President Fidel V. Ramos of the Philippines likes to complain about journalists and is never at a loss for metaphors when he rails against them. They emphasize the negative, he says. They focus on the hole, not the doughnut. They prefer to say that the glass of government is half-empty.
Yet Ramos is the most avid reader of newspapers. Aides say he begins his day with a brisk run and a look at thick folders of news clippings, prepared by a staff that works through the night to get them on his desk before daybreak.
Ramos is not alone in being irritated by the media, and at the same time, needing to follow what they say. Everywhere, officials and politicians anxious about their careers breakfast on a diet of news and opinion.
After only 10 years of democracy, the Philippine media are extremely powerful and the freest media in Asia. Newspaper exposes catalyze policy reforms and abort political careers. Ramos writes angry memos to his officials on the margins of newspaper clippings. Journalistic inquisition makes politicians quake.
For 14 years during the reign of Ferdinand E. Marcos, the media were lapdogs of the dictator and his wife, although some journalists strained at the leash. After Marcos fell in a popular uprising in 1986, the elaborate system of press controls was dismantled overnight and scores of newspapers and radio stations burst on the scene. Today 30 dailies publish out of Manila; over 200 more publish in the provinces. There are some 2 50 AM stations and over 150 local and national television stations.
The Philippine media love controversy. Except for government-owned broadcast agencies and one government-run newspaper chain, the media today are hard-hitting and critical of authority. Newspapers regularly expose official corruption and abuse; their commentaries are often strident and unrestrained. Most journalists take seriously their role as watchdog of government. Philippine society is dissenting, not consensual. Philippine democracy is noisy and rambunctious. And the media reflect all this.
Without doubt, the press has enriched Philippine democracy by keeping people informed and by encouraging debate. But it has also been criticized for a tendency toward sensationalism. Tabloids, which sell briskly in Manila and surpass the circulation of the broadsheets, offer a menu of crime and sex. The broadsheets are more sober, but their criticism can sometimes get out of hand.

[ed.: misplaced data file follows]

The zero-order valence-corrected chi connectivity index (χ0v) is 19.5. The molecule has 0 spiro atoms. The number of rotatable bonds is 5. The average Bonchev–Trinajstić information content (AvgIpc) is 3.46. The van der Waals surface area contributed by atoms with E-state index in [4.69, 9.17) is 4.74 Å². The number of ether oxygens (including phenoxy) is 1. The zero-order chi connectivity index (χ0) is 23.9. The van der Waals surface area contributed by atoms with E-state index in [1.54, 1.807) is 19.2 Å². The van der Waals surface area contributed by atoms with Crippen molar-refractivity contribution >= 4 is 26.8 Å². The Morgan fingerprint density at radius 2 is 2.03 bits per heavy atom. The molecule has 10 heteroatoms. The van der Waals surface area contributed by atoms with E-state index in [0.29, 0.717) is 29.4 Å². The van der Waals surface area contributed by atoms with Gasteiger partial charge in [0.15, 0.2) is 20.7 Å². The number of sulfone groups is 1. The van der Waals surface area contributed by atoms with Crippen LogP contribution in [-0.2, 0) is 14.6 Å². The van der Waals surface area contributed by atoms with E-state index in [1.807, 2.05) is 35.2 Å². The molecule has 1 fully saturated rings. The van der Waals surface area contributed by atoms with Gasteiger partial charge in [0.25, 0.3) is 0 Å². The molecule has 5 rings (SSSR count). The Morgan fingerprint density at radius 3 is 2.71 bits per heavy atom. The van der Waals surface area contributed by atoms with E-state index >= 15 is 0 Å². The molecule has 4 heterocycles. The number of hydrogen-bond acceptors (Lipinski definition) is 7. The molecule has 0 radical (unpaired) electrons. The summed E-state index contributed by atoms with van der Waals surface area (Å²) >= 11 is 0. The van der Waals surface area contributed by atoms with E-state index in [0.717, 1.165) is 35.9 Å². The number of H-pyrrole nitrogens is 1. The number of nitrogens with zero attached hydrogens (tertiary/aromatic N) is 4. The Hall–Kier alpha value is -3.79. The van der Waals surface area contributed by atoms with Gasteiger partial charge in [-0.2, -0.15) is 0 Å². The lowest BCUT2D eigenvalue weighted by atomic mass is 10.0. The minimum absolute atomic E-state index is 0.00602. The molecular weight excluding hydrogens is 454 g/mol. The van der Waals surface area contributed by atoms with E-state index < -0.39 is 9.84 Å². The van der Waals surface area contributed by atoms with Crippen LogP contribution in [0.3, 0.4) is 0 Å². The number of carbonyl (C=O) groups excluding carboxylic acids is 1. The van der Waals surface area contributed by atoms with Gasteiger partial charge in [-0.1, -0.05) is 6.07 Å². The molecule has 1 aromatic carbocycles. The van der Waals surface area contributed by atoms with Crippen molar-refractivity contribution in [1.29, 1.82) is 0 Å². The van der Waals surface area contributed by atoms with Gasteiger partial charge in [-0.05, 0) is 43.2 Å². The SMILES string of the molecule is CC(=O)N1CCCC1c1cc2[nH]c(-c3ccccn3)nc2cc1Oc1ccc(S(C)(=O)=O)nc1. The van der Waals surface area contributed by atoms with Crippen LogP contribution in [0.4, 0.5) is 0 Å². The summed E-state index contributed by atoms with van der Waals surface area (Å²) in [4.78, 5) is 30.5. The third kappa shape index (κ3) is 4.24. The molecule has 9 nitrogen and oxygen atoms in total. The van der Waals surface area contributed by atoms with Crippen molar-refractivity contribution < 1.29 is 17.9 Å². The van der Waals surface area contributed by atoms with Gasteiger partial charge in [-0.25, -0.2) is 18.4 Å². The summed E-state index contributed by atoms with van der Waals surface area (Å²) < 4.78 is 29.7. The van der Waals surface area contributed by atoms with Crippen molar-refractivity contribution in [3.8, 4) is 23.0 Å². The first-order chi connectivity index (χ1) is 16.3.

Much of the reporting focuses on day-to-day events and lacks substantial analysis and context. Sometimes rumors are passed off as news. The Philippine press is "given to overstatement and hyperbole, its verve and its nerve overtaking the substance of its endeavor," says Melinda de Jesus, director of the Center for Media Freedom and Responsibility. Complaints of corruption -- what Filipinos call "envelopmental journalism" -- are also rife. Reporters say that envelopes of money are discreetly tucked under their plates during press lunches or surreptitiously distributed by political aides during news conferences.
These faults are partly rooted in the competitiveness and sheer number of media outlets. The competition is especially harsh in television, where reporters race for the juiciest showbiz gossip or the goriest images of crimes to raise their ratings. Unorthodox methods include tripping the power lines of competitors.
As the number of media agencies multiplied overnight, not enough trained journalists could be found to staff them. Fresh university graduates were assigned to cover prime beats like foreign affairs and the presidential palace, even though they did not know how to write a lead or what "off the record" meant.
Still, there is strong support for press freedom among a broad cross-section of Filipinos. In the last years of Marcos, business professionals boycotted the government-controlled press. Today, citizens' groups …